Maia Weinstock knows a thing or two about women in science.

She's a science writer, researcher, and a deputy editor at MIT News, who fell in love with biology and astronomy at an early age. "I've always been interested in understanding how our world and universe works," Weinstock said.

She also has a self-described "mission" to inspire young girls to pursue science careers.


While the job market in science, technology, education, and math (STEM) is the fastest growing in the U.S., there's still a pretty big gender problem: Women are vastly underrepresented in STEM careers, making up only about 14% of engineers nationwide according to some estimates.

To help tackle the STEM gender gap, Weinstock decided to start in the toy aisle.

Why? Because according to her (and many other advocates for women in STEM), girls are often steered away from science careers at a very early age.

"Girls are discouraged along the way through a series of barriers," said Weinstock. "This starts from the day they're born, or even before they're born — parents set expectations for how they treat boys differently from girls."

Weinstock designed a set of Lego minifigures made to resemble five of NASA's most influential women.

Image via Maia Weinstock.

The design, submitted to Lego's "Ideas" page, needs 10,000 supporters to be reviewed by Lego designers. Currently, the "Women of Nasa" project has received support from over 5,000 people and has gotten shoutouts from NASA and the UN too.

The five women Weinstock chose are not all famous astronauts. They're a careful mix of recognizable faces and unsung heroes.

There's Sally Ride, the first American woman in space. And Mae Jemison, the first African-American woman in space.


Photo via Maia Weinstock.

There's also Margaret Hamilton, the computer-scientist who developed the in-flight software used for the Apollo moon missions.

Image via Maia Weinstock/NASA.

Then there's Nancy Roman. Known to many as the "Mother of Hubble" for her role in planning the Hubble Space Telescope, she was also one of NASA's first female executives, as well as a public advocate for women in science.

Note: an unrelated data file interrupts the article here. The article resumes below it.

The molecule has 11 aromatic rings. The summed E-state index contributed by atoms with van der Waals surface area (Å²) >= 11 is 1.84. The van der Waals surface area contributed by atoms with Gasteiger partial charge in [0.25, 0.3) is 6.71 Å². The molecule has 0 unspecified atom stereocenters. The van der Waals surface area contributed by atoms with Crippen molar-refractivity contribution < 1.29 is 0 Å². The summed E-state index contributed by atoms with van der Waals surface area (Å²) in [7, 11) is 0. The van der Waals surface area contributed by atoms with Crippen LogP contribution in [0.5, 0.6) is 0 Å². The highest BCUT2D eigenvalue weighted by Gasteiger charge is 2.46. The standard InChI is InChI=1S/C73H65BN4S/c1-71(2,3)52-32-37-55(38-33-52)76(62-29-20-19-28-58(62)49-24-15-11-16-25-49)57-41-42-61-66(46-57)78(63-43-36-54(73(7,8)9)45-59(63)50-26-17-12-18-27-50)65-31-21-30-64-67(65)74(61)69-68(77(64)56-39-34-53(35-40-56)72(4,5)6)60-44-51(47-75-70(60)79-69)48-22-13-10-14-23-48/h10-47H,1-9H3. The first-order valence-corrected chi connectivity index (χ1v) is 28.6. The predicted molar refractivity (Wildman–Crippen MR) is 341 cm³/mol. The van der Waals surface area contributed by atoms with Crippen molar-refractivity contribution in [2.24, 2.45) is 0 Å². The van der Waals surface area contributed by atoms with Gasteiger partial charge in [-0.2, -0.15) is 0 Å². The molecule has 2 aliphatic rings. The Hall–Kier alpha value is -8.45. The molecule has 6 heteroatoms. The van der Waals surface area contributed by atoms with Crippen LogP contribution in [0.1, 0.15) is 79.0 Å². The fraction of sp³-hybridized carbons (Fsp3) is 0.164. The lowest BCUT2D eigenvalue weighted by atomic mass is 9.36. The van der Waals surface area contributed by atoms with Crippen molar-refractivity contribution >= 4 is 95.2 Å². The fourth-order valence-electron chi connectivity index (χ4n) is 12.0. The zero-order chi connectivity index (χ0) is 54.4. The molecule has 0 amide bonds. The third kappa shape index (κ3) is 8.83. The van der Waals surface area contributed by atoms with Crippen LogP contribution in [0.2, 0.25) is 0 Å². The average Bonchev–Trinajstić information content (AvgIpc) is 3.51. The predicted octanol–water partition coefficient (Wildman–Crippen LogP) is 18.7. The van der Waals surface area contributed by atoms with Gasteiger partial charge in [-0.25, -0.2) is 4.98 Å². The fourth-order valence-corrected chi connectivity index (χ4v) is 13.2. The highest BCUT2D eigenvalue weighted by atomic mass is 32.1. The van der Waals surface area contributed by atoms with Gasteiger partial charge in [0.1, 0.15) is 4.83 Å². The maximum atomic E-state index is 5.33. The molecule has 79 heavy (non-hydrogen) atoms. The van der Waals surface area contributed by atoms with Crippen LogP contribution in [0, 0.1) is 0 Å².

Image via Maia Weinstock/NASA.

And finally, Katherine Johnson, a mathematician who calculated the trajectories for the Mercury and Apollo missions, including the one that landed human beings on the moon for the first time.

Image via Maia Weinstock/NASA.

Weinstock hopes that seeing successful women depicted as iconic Lego figurines will inspire girls and boys alike.

"We need to value women in positions of power as role models," said Weinstock. "Giving girls toys that show them what they can be is one way to do that. But it's also extremely important for boys to see females in these roles when they go to toy stores, so that it's expected that men and women can and should be a part of the same fields."

Image via Maia Weinstock.

Plus, according to Catherine Hill, a researcher at the American Association of University Women, kids start picking up on gendered stereotypes by the age of 3. Those stereotypes can include the idea that construction toys like Legos are "for boys" and can ultimately discourage a girl from her initial interest in science and engineering.

"My LEGO proposal certainly isn't going to completely change the equation," said Weinstock. "But I do think it would help at the earliest, most impressionable stages.

For Weinstock, diversifying STEM is about inspiring kids as early as possible by paying tribute to the achievements of those who came before.